Once upon a Tapestry: Woven Tales of Helen and Dido presents a selection of artworks that explore the fates of two heroines from classical mythology whose stories have inspired poets, artists and musicians over the centuries: Helen of Troy and Dido of Carthage. Five tapestries from the 16th and 17th centuries, along with a rare set of cartoons, illustrate the currency of these female-centric narratives in early modern Europe, the power of tapestry to visualize such stories and the inventiveness and skill employed to produce these splendid objects, made for the wealthiest and most distinguished patrons.
Homer’s epic poem of the Trojan War, the Iliad, written in the eighth century BCE, is the source for the dramatic story of Helen of Troy. Medieval poets updated the ancient tale and often added commentary to connect European nobles to their heroic Trojan counterparts. In the visual arts, these contemporized versions of the Iliad challenged artists to depict the conflict of battle, and the large-scale, multipaneled character of tapestry provided a magnificent vehicle for their ambitions. It is all the more notable then that Helen, an icon of beauty whose abduction from Sparta and her king provoked the Trojan War, figures so prominently in four of the tapestries exhibited. They chronicle Helen’s fate, from her arrival in Troy and marriage to Paris to her return to Sparta and her reconciliation with her first husband, Menelaus. Her leading role in these panels may be a stage for exploring the then-topical power of female beauty. Rich with detail, these luxurious silk and wool tableaux introduce us to contemporary court attire and to medieval stagecraft, as seen in the jewel-encrusted architectural framework that calls attention to the principal subjects.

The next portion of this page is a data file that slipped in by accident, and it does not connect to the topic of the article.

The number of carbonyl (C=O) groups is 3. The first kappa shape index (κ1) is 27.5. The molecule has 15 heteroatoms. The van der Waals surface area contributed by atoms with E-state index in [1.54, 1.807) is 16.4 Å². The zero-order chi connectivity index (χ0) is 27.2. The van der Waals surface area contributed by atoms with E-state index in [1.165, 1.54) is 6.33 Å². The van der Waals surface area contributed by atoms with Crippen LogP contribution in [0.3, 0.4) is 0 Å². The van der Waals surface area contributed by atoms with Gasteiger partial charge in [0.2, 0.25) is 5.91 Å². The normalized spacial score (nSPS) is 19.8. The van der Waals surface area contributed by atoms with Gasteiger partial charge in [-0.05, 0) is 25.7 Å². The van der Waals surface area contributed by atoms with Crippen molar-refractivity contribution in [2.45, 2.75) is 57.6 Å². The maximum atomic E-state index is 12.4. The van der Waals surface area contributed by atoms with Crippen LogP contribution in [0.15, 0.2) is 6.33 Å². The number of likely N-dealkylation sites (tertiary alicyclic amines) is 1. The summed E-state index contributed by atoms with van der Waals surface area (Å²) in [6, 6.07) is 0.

Whereas the beautiful Helen functions mainly as a catalyst for conflict, the story of Dido, derived from Book IV of Virgil’s epic poem the Aeneid, 29–19 BCE, is considerably more personal and nuanced. The ill-starred lovers—Queen Dido of Carthage and the Trojan prince Aeneas—are both ambitious, accomplished leaders. With great imagination and verve, the Italian Baroque artist Giovanni Francesco Romanelli (1610–1662) conceived of Dido as the central protagonist of each dramatic scene in a cycle that once numbered eight full-scale tapestry cartoons. From the banquet Dido hosts to welcome her guests from Troy—when her love for the warrior is kindled—to the prince’s abandonment of Dido as he leaves Carthage at the gods’ behest, the cycle revolves around her destiny. And Romanelli’s grand and sympathetic interpretation of this popular subject arouses compassion for her undoing.
Six cartoons fashioned in gouache and watercolor on paper survive. Exactly when Romanelli painted them remains open to speculation: possibly as early as the 1630s or as late as the 1650s. Norton Simon acquired them in 1969, and this is the first time they have been exhibited together since 1976. Inherently fragile, they are infrequently on view. That they exist at all is a testimony to the value accorded to them from the moment of their making. Romanelli’s cartoons, and the tapestries made from them, were masterpieces of Michel Wauters’s tapestry manufactory in Antwerp during the 17th century. At least eight sets of these tapestries were woven for royal and aristocratic patrons throughout Europe from the 1650s to the 1670s. Only three complete editions survive.
The Museum possesses one tapestry from the last episode of the lovers’ narrative. Recently restored, the Death of Dido offers an opportunity to envision the design process, compare the weaving with its cartoon prototype and appreciate the unique character of each medium. In the weaving, the narrative appears in reverse, the result of its production on a low-warp loom. Surrounded by a faux frame, the tapestry’s subject is presented as a “woven picture” bordered by architectural motifs and linked by an entablature. At its center are ligatured letters that identify the Swedish aristocratic couple for whom the tapestry set was destined: Count Gustav Otto Stenbock (1614–1685) and Countess Christina Catharina De la Gardie (1632–1704).